He, She, They, We!

This is who my kid is (he). This is who I am (she). This is who our community is (they). We are all family (we)!

May 18, 2011 7:01 am


As I have been dealing with some family stuff, I am reminded of my Grandpa!  One of the greatest men I have ever known.  I miss him passionately and would like to think that he would be proud of me!

To say that my grandfather never knew how to eat with his mouth shut would be an understatement.  Ritualistically we went to Benjie’s Deli where the weekly embarrassment would begin.  I don’t know that he ever looked at a menu because for as long as I can remember, he always ordered liver and onions and coffee—black and piping hot.

            Thank God the owner and all the waitresses knew him because at least that would reduce the mortification of his ordering technique as well as his table manners.  When we were seated by the hostess, the rest of us tried to jockey for position so that we wouldn’t have to sit directly across from him; this was also known as “the firing zone.”  But inevitably, one of us always had to endure the hour long torture of seeing how his food was masticated.  Looking back, those are the times that make me smile because we think about the random particles of half eaten food hanging from his mouth and being shot across the table as if they were missiles aimed at some unknown enemy.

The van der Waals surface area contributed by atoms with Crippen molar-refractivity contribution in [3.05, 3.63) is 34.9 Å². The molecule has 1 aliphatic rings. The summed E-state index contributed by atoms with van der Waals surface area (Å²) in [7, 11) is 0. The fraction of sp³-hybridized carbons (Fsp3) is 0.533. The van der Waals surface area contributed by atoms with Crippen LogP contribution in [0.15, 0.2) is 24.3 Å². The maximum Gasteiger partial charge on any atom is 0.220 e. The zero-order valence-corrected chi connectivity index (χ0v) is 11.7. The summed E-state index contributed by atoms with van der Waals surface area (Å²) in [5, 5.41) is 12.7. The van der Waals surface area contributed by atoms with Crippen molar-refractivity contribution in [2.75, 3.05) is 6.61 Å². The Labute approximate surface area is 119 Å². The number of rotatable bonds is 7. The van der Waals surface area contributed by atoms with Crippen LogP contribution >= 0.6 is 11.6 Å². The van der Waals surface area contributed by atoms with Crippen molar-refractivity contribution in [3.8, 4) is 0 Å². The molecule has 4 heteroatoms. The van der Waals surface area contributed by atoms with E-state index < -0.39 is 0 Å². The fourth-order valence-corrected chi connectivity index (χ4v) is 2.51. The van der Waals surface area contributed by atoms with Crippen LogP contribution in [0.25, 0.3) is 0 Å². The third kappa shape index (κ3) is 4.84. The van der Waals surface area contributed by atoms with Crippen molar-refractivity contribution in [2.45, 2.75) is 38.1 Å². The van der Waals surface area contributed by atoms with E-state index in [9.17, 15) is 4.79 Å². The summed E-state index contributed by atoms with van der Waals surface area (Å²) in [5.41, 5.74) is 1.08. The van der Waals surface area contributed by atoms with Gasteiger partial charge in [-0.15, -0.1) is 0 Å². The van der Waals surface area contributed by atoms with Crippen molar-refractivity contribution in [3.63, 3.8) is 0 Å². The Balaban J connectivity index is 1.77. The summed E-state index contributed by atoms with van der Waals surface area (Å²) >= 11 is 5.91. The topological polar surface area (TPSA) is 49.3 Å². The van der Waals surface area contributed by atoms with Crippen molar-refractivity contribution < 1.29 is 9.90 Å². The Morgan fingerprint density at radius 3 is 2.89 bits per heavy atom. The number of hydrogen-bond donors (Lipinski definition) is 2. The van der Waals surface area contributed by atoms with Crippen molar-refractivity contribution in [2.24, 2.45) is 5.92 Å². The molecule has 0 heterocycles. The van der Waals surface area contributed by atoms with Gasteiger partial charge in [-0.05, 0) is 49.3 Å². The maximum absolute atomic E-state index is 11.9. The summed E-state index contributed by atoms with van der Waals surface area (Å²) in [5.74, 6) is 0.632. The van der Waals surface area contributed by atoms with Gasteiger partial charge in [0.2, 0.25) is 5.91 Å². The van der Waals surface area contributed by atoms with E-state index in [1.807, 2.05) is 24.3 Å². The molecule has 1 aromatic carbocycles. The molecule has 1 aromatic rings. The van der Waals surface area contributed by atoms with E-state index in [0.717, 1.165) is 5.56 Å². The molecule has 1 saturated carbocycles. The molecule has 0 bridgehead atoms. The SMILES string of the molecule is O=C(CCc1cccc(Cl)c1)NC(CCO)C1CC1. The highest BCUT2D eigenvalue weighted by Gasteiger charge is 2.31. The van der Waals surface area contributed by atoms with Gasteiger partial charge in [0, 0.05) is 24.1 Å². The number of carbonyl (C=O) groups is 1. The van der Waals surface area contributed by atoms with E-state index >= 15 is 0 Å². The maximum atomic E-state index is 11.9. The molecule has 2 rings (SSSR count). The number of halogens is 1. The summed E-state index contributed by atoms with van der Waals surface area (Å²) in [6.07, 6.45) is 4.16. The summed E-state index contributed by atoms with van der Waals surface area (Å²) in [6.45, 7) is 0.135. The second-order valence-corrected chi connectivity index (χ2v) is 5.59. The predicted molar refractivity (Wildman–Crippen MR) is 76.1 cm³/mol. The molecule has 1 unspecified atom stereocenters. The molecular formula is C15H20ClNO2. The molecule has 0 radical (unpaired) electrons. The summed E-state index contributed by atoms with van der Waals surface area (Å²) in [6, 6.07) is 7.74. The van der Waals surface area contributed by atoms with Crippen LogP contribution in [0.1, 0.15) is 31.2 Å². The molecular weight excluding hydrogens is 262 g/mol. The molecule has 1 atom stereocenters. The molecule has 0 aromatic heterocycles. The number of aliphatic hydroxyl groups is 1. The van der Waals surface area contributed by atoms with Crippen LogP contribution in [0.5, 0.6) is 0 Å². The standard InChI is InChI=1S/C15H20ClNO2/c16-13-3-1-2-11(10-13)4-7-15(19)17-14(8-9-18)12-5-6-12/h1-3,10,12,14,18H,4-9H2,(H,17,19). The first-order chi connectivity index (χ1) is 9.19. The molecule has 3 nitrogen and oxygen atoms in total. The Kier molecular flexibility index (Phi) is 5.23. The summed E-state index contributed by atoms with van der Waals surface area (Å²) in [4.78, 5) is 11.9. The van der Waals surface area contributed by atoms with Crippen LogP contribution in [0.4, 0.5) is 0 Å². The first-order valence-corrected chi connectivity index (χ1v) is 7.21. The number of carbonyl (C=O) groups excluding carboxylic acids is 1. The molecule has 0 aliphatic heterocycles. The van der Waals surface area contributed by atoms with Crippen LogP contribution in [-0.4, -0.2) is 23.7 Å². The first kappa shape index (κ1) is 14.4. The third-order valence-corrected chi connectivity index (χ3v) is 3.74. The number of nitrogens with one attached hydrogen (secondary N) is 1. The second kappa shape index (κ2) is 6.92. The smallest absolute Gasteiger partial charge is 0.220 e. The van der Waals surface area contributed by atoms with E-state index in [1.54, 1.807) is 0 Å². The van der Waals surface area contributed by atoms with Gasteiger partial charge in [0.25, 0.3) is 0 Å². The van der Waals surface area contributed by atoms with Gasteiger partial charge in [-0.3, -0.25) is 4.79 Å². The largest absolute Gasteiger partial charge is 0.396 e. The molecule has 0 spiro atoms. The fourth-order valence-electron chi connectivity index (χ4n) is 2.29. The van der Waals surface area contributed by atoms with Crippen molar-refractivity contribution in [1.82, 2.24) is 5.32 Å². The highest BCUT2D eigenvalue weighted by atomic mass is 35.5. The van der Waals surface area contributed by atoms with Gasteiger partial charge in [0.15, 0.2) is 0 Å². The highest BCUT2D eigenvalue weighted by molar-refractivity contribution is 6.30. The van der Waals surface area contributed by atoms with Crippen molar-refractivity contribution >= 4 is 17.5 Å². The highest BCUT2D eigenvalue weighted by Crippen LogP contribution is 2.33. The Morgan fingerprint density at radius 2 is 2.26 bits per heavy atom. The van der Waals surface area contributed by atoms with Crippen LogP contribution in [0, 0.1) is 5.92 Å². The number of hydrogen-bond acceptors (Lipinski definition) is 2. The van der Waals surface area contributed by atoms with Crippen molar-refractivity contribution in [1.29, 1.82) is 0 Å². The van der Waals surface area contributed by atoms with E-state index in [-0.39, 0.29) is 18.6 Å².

Not only was the eating process a mortifying experience, so was dealing with the waitress.  The highlight of the meal would include him snapping his fingers in the air and yelling out (with food still being swallowed), “Hey honey, I need some more coffee!” or the occasional “Can I get another refill!”  We had become so accustomed to this routine that we could almost tell when he needed some more coffee—it was about the time that he quit slurping it because it wasn’t scalding hot anymore.

            After he died it was too difficult for us to go to Benjie’s without him.  When we drove by, our hearts would break because that was “our” place.  I don’t know how many years it was before we went back, at least 5, but now when we go, the experience isn’t quite the same—without Grandpa.